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Irish boats Post Mid-fleet Results on the Solent

25th April 2011
Irish boats Post Mid-fleet Results on the Solent

There were mid fleet performances from Irish boats at RORC's Easter Sailing Challenge on the Solent where competitors not only head home wiser after three days of coaching, but also with suntans...so the July-like conditions continued for Easter Sunday, the final day of competition.

Royal Cork's Anthony O'Leary was fifth from ten starters in IRC one and Niall Dowling's new J111 Arabella finished the same in IRC 2. Both boats moved up from sixth overall in yesterday's final day of racing.

Racing got underway in the morning with just enough northwesterly gradient coming out of Southampton Water for the race committee to set courses to the north of Ryde Sands. The first race was held in 5-10 knots while in the second, the breeze dropped off after the second start.

Despite a protest over their start in today's second race that might have cost them the top spot, Rob Gray and Sam Laidlaw's Farr 52, Bob, won IRC 1 by a comfortable four points, the biggest boat in the RORC Easter Challenge fleet benefitting from clear air in the light winds.

Mike Bartholomew's King 40, Tokoloshe, had a disappointing day posting two fourths, dropping them to second. "It was thoroughly enjoyable, a great regatta, although it was a pity the wind got a bit fickle at times," said the South African skipper. "I think it was quite funny that we are one of the lowest rating boats in our class and we ended up second while the top rating boat won. There has been a lot of criticism of the IRC, so maybe it works! And the weather was beautiful. I don't live here all the time, but I have never seen England so good."

Mark Devereux's Club Swan 42, Brevity, slipped into third today after the British Keelboat Academy's Farr 45, Kolga, was OCS in today's second race. Kolga has British Keelboat Academy crew with RYA Youth Match Racing National Champion Mark Lees, 19, steering.

"For us it was a case of our making sure that all the fundamentals we've been working on in the manoeuvres and the communications on board were all clicking," commented British Keelboat Academy Head Coach, Luke McCarthy. "In the first race today it all came together and it was nice to get second on corrected in a pretty competitive IRC fleet."

In IRC 2, RORC Commodore Andrew McIrvine was in his stride, scoring two wins aboard his First 40, La Rèponse. This left him tied in first with Andrew Williams' Prima 38, Max 'Ed Out! which won having one more bullet.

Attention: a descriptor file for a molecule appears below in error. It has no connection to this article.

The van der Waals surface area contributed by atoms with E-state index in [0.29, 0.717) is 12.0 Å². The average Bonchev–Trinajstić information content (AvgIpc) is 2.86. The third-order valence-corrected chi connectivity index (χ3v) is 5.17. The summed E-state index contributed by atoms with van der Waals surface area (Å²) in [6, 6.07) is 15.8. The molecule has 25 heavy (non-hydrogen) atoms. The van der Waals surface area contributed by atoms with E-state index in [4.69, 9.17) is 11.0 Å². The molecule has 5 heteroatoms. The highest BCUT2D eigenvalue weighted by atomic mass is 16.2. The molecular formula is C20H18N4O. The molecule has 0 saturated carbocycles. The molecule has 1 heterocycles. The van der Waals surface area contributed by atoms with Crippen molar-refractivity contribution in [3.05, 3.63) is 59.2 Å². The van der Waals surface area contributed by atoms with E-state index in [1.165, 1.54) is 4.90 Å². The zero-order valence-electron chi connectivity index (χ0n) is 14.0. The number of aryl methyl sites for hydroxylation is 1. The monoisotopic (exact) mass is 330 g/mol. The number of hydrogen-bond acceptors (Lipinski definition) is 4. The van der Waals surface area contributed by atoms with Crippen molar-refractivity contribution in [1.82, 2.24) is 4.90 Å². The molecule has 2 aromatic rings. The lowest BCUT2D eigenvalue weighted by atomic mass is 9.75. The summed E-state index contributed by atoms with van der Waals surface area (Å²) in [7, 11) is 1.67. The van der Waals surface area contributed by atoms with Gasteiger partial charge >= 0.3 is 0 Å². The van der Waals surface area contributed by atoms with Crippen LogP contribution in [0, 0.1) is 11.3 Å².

The scorers also had to resort to countback in IRC3 where Chris and Hannah Neve's First 35, No Chance, was pipped at the post by Louise Morton's MAT 1010, which had two wins today to gain the all-female crew (apart from Volvo Ocean Race winner navigator Jules Salter) the overall prize on countback.

No Chance's tactician Phil Lawrence, grumbling that his match racer daughter Charlotte aboard MAT 1010 had beaten him, said that in the second race their chances were scuppered when they got gassed by the J/109, Toe in the Water, led by round the world sailing legend, Brian Thompson. "There was much less breeze and we are not so quick in that and Toe In the Water, which has been sailed really well, got past us and dropped us back into the pack. We could just never catch them."

The regatta's only run-away leader was Grant Gordon's J/97 Fever. She finished 16 points ahead of Robert Baker's X-332, Brightwork, despite losing today's final race to Alistair Evans' immaculate Swan 37, Alvine XV, winner of the Prix d'Elegance (as chosen by the ladies on the committee boat).

Following on from Gordon's Swan 45 of the same name, the J/97 is being sailed by a new team that has been together since last Cowes Week.

"It has been very well organised by the RORC," continued Gordon. "They have done a good job and it is great to get feedback from the coaches. We got some good input on trimming the sails from Eddie Warden Owen, and being so light, the starts were quite challenging. It is a great way to start the season and it is much better to do it when there is a heat wave. Last year, we were sweeping snow off the deck!"

Published in RORC
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THE RORC:

  • Established in 1925, The Royal Ocean Racing Club (RORC) became famous for the biennial Fastnet Race and the international team event, the Admiral's Cup. It organises an annual series of domestic offshore races from its base in Cowes as well as inshore regattas including the RORC Easter Challenge and the IRC European Championship (includes the Commodores' Cup) in the Solent
  • The RORC works with other yacht clubs to promote their offshore races and provides marketing and organisational support. The RORC Caribbean 600, based in Antigua and the first offshore race in the Caribbean, has been an instant success. The 10th edition took place in February 2018. The RORC extended its organisational expertise by creating the RORC Transatlantic Race from Lanzarote to Grenada, the first of which was in November 2014
  • The club is based in St James' Place, London, but after a merger with The Royal Corinthian Yacht Club in Cowes now boasts a superb clubhouse facility at the entrance to Cowes Harbour and a membership of over 4,000

At A Glance – RORC 

RORC Race Enquiries:

Royal Ocean Racing Club T: +44 (0) 1983 295144 E: [email protected] W: http://www.rorc.org/

Royal Ocean Racing Club:

20 St James's Place, London SW1A 1NN, Tel: 020 7493 2248 E: [email protected] 

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